Education: Sound Cursive

  • Share
  • Read Later

To many a Briton dickered with an old school tie, a high point of the year is the June day when he and his kind flock to Lords cricket grounds to watch the Eton-Harrow match. But last week another Eton-Harrow match was causing comment in London. In the oak-paneled rooms of Eton's drawing schools, 40 framed samples of schoolboy handwriting were competing for first honors in the ancient art of calligraphy.

Like so many monks, the boys of Eton and Harrow had practiced for weeks, preparing fair copies of Wordsworth's sonnet, Upon Westminster Bridge. The Etonians leaned heavily to 16th Century chancery—a tight, slanting, angular style brought by Vatican scribes to Elizabethan England, which avoids loops, keeps "t's" and "p's" short, uses a broad pen for contrasting thick and thin strokes.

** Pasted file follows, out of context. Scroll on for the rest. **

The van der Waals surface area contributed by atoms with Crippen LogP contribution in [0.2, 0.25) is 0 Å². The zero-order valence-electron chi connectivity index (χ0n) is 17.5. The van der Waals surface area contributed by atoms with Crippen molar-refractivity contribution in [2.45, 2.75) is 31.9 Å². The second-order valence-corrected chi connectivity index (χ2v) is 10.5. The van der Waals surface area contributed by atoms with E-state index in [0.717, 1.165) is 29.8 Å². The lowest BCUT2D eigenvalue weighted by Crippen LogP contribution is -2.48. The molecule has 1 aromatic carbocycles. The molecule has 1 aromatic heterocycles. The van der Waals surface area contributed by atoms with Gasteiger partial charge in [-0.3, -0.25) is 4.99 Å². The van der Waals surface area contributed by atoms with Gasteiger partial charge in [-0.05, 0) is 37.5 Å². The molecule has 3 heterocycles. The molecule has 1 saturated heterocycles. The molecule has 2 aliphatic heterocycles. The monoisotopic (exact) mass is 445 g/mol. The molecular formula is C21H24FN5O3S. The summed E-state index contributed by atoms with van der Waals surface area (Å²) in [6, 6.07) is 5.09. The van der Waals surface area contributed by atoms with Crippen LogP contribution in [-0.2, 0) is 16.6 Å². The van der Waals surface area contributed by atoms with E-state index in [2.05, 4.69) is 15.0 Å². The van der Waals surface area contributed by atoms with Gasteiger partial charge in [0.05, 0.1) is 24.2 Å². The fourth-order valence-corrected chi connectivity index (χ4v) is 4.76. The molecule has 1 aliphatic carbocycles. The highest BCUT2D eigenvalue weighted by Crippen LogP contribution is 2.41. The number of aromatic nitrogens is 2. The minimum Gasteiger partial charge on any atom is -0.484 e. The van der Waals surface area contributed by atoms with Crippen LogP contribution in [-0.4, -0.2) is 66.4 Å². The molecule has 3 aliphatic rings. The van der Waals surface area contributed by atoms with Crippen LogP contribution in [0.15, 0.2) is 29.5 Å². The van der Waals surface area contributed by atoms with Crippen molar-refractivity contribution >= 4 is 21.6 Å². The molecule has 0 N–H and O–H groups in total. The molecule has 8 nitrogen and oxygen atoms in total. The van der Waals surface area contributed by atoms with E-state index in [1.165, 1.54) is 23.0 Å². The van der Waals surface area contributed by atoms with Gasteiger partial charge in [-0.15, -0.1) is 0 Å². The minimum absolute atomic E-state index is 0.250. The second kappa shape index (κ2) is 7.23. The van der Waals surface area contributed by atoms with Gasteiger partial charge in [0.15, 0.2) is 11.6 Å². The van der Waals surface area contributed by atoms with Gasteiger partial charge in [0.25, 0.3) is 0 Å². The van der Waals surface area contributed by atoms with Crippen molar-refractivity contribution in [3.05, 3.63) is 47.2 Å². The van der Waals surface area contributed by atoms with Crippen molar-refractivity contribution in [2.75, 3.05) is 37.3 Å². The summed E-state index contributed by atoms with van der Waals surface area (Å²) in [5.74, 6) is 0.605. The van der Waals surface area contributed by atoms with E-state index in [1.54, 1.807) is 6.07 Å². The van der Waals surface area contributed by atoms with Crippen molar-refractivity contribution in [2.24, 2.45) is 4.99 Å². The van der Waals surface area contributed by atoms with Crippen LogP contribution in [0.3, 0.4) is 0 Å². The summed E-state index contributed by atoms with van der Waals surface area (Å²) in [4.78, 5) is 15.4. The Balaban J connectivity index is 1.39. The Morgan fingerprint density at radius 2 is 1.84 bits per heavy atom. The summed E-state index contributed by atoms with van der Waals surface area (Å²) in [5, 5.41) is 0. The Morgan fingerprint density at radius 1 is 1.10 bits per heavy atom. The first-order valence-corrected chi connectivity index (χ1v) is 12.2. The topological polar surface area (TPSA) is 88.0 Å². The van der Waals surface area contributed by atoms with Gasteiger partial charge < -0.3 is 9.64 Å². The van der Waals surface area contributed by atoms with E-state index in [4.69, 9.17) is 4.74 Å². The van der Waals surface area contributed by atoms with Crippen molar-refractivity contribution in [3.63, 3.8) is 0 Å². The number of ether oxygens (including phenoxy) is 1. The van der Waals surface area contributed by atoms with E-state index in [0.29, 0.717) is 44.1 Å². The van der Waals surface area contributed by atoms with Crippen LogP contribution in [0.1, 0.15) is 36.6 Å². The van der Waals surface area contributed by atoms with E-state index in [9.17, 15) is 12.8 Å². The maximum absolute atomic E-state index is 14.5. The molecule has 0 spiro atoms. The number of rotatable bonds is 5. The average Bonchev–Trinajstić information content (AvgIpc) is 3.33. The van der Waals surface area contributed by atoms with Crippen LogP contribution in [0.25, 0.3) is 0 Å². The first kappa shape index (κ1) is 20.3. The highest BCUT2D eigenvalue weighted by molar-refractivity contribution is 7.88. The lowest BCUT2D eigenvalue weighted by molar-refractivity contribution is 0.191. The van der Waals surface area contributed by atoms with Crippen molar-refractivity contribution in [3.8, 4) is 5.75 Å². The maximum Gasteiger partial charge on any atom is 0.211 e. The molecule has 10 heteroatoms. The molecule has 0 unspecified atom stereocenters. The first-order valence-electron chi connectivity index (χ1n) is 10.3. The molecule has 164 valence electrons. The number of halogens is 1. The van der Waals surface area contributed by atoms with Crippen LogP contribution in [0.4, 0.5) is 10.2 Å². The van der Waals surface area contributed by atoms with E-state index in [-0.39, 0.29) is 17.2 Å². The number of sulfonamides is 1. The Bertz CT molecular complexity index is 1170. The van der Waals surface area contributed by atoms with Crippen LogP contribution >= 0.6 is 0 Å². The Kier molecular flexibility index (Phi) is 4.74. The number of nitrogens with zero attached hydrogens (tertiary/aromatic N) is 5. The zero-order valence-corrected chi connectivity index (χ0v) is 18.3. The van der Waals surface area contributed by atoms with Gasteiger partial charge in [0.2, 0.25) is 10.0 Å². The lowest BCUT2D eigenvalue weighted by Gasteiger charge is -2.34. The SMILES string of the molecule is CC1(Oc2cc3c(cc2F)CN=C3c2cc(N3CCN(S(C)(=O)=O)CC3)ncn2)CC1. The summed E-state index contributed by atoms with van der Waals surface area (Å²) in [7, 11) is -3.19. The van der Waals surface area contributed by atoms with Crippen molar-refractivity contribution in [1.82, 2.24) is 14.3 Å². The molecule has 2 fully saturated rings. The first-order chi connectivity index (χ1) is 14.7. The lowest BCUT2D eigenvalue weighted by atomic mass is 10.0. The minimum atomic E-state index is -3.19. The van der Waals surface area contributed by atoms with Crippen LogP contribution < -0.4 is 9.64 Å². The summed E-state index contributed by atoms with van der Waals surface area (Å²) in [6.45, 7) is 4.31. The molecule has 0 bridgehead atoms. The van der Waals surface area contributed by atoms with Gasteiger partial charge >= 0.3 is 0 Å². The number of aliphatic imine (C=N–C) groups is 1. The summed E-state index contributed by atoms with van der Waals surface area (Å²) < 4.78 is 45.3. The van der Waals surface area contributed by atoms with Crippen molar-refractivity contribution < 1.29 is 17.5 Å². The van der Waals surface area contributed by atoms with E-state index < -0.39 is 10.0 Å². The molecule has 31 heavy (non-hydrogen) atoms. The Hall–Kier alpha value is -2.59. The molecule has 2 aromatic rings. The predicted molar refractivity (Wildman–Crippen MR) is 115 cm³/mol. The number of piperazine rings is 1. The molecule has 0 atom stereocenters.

Harrow favored no single style. After basic drill on squared paper, its boys were left to develop their own, using as their models great manuscripts of the past six centuries which had been borrowed from the Victoria and Albert Museum.

The decision was a model of British fair play. Eton won the senior event (for boys over 15) and Harrow the junior. But more important than the judges' verdict was the evidence that the Commonwealth's future leaders would continue to write a clear and handsome hand. Said the London Times: "The influence of the 16th Century Roman chancery style is predominant, and undoubtedly beneficial ; but the exhibits are commendably free from formalism, and it is clearly the intention of those in charge of this admirable experiment that the bone structure of Arrighi, Johnston and Fairbank* shall be well covered with idiosyncratic muscle and flesh, to produce a sound, natural cursive."

* Famed calligraphers all. Ludovici Arrighi of Rome published the first manual for nonprofessionals in 1522. Edward Johnston, who died in 1944, was known as the "father of modern English calligraphy." Today's best-known English calligrapher: 55-year-old Alfred J. Fairbank.